Wednesday, November 01, 2006

The man who could determine Hilaly’s fate …

Sheik Hilaly’s future as Mufti of New Zealand has already been determined. The Federation of Islamic Associations of New Zealand (FIANZ) has declared he is not their mufti, and have condemned his remarks on women’s dress and sexual violence.

However, Hilaly’s role as Mufti of Australia could well be determined by a National Board of Imams. A large number of these imams belong to the Turkish bloc.

Turkish Muslims are among the oldest ethnic Muslim communities to migrate to Australia. They are also among the most secular, and have by and large successfully integrated into mainstream Australian life. Turks have established mosques across Australia, including in regional towns and rural areas.

Each Turkish mosque is serviced by a Turkish imam. Most Turkish imams are trained by the Turkish Presidency for Religious Affairs, and their wages are paid by a trust known as the Diyanet Vakfi (literally translated as “Religious Trust”). Hence, the Presidency for Religious Affairs (known simply to most Turks as Diyanet) has an extraordinary degree of influence over the management of Islamic institutions in Australia.

Apart from mosques, Turkish religious and cultural foundations have also established schools. In New South Wales, Sule College has three campuses operating in Auburn, Liverpool and the Illawarra. Similar schools have been opened in Melbourne and Brisbane. Although independent of Diyanet, these schools teach a form of Islam acceptable to Diyanet’s Turkish secular focus.

Turkish communities tend to work within the broader Muslim community as a bloc. Unlike the rest of the Muslim community, Turkish mosques all celebrate religious festivals on the same day. Turkish imams have their own meclis (consultative assembly).

Turks rarely gain much media attention largely because they maintain a low profile. But with the upcoming formation of a National Board of Imams and the issue of Hilaly’s mufti-hood up for grabs, Turkish imams will become a more powerful force.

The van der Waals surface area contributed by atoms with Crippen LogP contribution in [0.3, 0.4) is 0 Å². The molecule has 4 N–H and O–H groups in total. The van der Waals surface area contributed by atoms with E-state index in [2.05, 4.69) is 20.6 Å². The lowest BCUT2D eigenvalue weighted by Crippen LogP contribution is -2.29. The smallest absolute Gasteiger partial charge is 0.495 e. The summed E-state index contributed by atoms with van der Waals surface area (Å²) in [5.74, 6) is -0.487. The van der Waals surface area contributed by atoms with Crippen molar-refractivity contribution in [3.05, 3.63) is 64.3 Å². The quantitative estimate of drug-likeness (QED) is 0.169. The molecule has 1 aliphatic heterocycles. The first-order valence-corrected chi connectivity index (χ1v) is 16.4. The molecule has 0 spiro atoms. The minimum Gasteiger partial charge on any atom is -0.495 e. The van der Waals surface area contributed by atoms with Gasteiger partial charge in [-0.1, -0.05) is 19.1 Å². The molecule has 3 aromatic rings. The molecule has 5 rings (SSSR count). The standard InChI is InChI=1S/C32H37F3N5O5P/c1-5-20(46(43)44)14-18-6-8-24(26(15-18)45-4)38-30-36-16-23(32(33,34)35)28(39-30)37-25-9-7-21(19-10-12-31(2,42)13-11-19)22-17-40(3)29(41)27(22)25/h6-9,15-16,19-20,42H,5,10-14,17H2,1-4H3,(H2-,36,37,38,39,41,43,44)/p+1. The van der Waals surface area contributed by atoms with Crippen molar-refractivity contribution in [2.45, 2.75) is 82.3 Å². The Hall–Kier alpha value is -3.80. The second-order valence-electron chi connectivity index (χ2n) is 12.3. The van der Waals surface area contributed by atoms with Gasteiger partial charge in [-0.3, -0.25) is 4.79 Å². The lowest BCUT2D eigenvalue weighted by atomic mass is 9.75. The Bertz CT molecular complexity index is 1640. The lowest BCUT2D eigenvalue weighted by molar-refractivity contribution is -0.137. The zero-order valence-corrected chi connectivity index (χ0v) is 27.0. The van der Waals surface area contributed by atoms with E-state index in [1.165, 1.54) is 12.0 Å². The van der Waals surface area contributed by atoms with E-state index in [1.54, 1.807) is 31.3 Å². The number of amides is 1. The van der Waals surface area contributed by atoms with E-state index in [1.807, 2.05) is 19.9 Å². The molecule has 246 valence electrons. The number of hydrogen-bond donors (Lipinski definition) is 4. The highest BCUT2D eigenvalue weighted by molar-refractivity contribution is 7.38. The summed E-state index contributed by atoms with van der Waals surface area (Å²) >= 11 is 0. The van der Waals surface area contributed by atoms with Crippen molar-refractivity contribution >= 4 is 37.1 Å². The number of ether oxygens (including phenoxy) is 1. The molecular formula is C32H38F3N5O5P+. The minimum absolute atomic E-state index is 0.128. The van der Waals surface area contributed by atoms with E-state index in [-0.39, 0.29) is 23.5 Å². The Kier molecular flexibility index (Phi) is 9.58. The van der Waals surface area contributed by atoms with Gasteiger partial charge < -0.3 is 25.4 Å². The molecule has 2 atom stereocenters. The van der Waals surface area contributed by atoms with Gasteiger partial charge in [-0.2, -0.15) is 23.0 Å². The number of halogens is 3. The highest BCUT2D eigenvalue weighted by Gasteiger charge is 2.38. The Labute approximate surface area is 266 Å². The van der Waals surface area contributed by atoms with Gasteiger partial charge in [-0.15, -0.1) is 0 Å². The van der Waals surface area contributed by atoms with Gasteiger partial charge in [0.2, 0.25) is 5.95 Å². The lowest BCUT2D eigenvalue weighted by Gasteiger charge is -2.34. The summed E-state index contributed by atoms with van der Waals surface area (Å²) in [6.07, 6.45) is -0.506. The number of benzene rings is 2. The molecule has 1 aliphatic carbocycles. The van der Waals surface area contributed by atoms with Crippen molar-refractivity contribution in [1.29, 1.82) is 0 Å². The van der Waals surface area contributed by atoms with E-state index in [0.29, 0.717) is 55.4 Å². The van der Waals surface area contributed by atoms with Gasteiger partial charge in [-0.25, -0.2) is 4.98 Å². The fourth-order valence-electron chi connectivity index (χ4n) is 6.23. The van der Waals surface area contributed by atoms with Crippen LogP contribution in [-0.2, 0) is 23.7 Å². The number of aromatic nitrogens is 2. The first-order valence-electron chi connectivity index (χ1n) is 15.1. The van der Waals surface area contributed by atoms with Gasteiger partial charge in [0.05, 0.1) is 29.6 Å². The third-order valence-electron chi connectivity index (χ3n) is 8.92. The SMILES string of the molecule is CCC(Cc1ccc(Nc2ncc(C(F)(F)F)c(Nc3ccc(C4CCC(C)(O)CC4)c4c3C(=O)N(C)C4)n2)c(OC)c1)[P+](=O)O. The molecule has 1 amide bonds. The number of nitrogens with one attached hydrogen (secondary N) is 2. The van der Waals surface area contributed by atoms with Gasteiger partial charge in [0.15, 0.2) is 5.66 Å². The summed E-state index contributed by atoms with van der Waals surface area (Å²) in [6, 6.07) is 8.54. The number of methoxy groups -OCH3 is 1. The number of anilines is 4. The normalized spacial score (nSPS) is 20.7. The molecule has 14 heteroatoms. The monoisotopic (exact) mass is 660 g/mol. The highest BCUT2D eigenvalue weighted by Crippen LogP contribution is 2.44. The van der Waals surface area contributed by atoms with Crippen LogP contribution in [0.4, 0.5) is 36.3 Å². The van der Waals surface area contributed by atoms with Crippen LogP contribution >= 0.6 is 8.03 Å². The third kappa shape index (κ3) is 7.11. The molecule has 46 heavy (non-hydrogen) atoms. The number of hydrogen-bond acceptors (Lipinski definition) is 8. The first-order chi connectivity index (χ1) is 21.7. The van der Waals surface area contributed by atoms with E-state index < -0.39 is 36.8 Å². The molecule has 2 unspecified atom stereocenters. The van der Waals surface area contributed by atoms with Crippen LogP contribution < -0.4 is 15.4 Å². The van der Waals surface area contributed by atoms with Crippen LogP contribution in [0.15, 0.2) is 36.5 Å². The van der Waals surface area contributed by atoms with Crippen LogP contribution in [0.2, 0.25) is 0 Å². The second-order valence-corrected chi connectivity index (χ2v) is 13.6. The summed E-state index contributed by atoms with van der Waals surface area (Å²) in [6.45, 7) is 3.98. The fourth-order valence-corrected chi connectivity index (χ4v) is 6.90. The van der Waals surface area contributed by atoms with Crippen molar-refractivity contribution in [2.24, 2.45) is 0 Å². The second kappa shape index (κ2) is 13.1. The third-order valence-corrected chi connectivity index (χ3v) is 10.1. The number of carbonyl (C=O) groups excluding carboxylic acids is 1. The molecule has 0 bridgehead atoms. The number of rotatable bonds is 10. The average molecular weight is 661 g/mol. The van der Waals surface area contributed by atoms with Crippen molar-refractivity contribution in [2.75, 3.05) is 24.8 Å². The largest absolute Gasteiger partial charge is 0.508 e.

Hence the significance of the visit this week of the Head of the Diyanet, Dr Ali Bardakoglu. This Sunday, he opens the newly-completed Bonnyrigg Mosque, located in South Western Sydney. Apart from the Hilaly issue, Turkish imams would also be interested in hearing about preparations for an upcoming visit by the Pope to Turkey in November.

But will newspapers like The Oz pick up such crucial news? Or will they be carried away by the tide of caricatured Muslims protesting in support of Sheik Hilaly on Saturday? Time will tell.

© Irfan Yusuf 2006

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2 comments:

Spacehamster said...

Irfam,
Looks like the mainstream media finally caught up with you:

http://www.theage.com.au/news/national/new-muslim-body-set-to-sideline-controversial-mufti/2006/11/08/1162661760202.html

A 7-day delay between your article and a mainstream newspaper. Which shows just how out of touch the media are with the Muslim community.

Anonymous said...

I think the problem is that most Australians don't have any idea as to the diversity of the beliefs of the Australian Muslim community. The unfortunate thing is that because Sheik Hilaly was named as "Grand Mufti of Australia", people took him to be representative of Islam in Australia. In some ways, I think he is his own religion's worst enemy.

I was really quite surprised some four years ago when I spoke to a Muslim friend about Sheik Hilaly and I discovered that most imams in Victoria did not recognise his authority.

"He's nothing to do with me!" my friend sniffed dismissively. "We don't recognise him at all." Her own tradition of Islam is quite different to Hilaly's. I wish people would focus more on the views of Muslims such as my friend and yourself; it must be very frustrating.

I read Michael Leunig's defence of the Mufti on Saturday and I was appalled. Leunig seemed to think that he was being culturally sensitive and accepting, but the implication was that he liked Hilaly because he conformed to all Leunig's stereotypical ideas of Muslim immigrants in Australia. Thus Leunig was guilty of making the same gross stereotypes as many others: there are many different types of Islam and Hilaly and his views only represent a small portion of Muslims in Australia.

Nevertheless, as a lawyer, a feminist and a mother of a young girl, I find Hilaly's sermon offensive in the extreme. I am extremely glad that the Muslim community has declared that Hilaly is no longer the Mufti of Australia and New Zealand.